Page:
One word about their high pressure washer step in the process they advise. You might want to go easy on that, high enough pressure can literally wash away the actual wood. Don’t ask me how I know.
I like those washers, but the one my husband bought only lasted part of a season. He hasn’t gotten a new one yet (I’m bugging him on it) but is adamant that it won’t be a cheaper one, again. I sort of got addicted to the ease of washing off outside furniture and stuff with it. Although he was kind of mad at me for washing the deck and taking down the finish a bit. I didn’t know it could do that. Ok, so now you know part of the story, but I’m not sharing anymore information on that;)
I got tired of editing that last post, and somehow the edits got lost anyway, so we get a new post for the info!
The primer my husband used was Bins Primer, and he used a DuraCoat paint over that. It still isn’t 100%, but looks good to my eye.
How did I discover the original paint colors? As I said there were parts of the house that were covered with the old lath/stucco period and those were under the asbestos shingles. As layers of coverings were removed there were parts of the old clapboard that had residual flecks and chips of the old paint that we discovered while preparing the surface. When you scrape the old siding you are up close and personal with it, it just takes a few minutes to really look at the layers to see the former colors. This is true when you work inside the house, also. In other houses and at other times I had scraped off old painted wall paper (now there is one really tedious job) and saw the decorating choices of generations past. It is interesting to get to know your house that way.
It was only on a small part of very sheltered area that we found that wheatstraw and brown combination. We saw whites and greeny blues that either were once deep greens or blues ( time and sun fades and changes point colors) and grays on the porches. Inside there were ochres ( seems like an old timey favorite color!) and grays under some truly horrible ’70’s choices. The living room was a chipped and cracked avocado green, acrid dark avocado green…nothing nice and mellow. I put up a deep red wall paper from the Waverly Red Lion collection at the time- I still like it – and it has held up remarkably well for all these years ( although my kids can be hard on things and a naughty boy or two who stood in a corner had pulled some of the paper off. I simply mixed up some watercolor paint in the requisite red and retouched. Amazing that you can’t really tell the difference…. I wouldn’t be so lucky if it had been a different style, but it was a very plain red with tiny cream diamonds in one of those regular patterns of the small patterned country papers. I am sort of ready for something different now, but I don’t know what and I really don’t want to “make work” at this point. We have been in projects non-stop for more than twenty years, now.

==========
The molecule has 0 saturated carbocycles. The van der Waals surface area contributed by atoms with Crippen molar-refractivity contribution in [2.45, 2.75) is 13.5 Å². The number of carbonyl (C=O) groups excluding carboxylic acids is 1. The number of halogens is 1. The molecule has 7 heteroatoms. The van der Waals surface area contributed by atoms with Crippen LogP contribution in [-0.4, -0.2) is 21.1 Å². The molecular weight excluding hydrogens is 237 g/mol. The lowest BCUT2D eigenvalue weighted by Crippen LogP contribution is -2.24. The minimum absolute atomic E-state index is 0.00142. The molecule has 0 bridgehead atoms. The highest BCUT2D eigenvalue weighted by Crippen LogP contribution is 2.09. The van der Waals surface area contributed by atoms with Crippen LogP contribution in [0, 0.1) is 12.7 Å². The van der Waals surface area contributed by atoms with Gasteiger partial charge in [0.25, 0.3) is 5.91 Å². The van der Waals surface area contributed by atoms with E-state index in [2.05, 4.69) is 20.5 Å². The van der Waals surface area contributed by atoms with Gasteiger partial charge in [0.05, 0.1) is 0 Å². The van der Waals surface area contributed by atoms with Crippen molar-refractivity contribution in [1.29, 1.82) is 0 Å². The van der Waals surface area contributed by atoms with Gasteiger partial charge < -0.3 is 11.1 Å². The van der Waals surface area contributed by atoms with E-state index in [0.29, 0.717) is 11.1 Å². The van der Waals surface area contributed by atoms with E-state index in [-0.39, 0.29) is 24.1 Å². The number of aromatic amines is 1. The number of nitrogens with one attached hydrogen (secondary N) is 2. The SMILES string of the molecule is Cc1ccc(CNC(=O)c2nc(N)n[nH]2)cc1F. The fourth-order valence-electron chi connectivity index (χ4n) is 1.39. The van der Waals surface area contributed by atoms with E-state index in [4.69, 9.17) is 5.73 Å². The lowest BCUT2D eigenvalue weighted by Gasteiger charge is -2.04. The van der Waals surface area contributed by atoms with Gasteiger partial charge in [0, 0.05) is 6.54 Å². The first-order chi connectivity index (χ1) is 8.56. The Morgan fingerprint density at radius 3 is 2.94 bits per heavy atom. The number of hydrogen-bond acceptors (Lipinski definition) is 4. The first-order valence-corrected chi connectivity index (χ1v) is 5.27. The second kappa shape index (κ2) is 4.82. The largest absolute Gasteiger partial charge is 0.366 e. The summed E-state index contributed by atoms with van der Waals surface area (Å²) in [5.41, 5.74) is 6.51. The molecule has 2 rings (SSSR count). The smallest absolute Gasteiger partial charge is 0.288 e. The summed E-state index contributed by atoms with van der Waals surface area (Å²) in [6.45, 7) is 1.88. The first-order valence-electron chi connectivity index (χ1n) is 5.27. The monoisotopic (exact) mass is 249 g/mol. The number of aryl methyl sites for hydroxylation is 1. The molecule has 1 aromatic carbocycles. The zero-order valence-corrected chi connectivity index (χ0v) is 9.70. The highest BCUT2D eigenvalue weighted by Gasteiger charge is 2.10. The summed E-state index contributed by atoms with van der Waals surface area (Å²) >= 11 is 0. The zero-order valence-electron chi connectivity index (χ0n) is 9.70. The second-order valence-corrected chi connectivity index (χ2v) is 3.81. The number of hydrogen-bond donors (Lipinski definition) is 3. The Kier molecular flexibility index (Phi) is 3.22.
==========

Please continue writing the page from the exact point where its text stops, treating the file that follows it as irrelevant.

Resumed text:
To think that when we moved here I had the idea that we would work on it for maybe five to ten years and then be done. It might have happened if we had not been caught in that flux of either having time and no money or money but no time circles so many times. Plus my husband went into sort of a cataonic state of remodeling for a little while- a few years or so. That can happen …. when the mind and heart just say ” I quit” for awhile. He has since redoubled the effort in the past five years or so, and wished that some of his projects hadn’t been put on hold. He loves having the kitchen as much as me…probably moreso, since he takes a craftsman pride in the outcome. But then, as he has said to me numerous times, “If I had known how hard the work was going to be I would never have attempted it”. We joke a bit about that kitchen- if a tornado comes- the rest of the house might be blown to smithereens, but that kitchen will still be standing. Partially because my husband was more than a little enthusiastic about building those joists and beams to last a lifetime.
I think I have a pic scanned in with me and some of the kids hamming it up when part of the outside wall was gone …. let’s see if I can find that.
Terrible quality picture, but it captured the moment. My how things have changed. We have a deck out side and the kitchen no longer has outside access, we moved that to the adjoining dining room where we took out two windows and put in a sliding door.
When I first looked into the subject I was a little surprised by historical paint color hues. When I was a child the colors of houses were of three main types as I remember. There was the stark white with forest green trim and gray porches, that was a mainstay throughout the fifties and sixties for conventional older homes. There was the color that was out of fashion when my parents bought their “old house” for renovation which was something of an ochre color. They called it “Columbus yellow” because so many of the older houses of Columbus, Ohio were painted that shade. Then there was the elegant, if ubiquitous gray and white trim of Evanston, Illinois. That was the home of my aunt and uncle where I spent most of my summers. Huge stucco covered homes mostly in that venerable and dignified color combination. It wasn’t til later that I discovered the deep shades of the Craftsman era, and the unusual combinations and shades of the Victorians. Of course, now, there is a revival of the Victorian Painted Ladies and books and examples of imaginative medleys of color.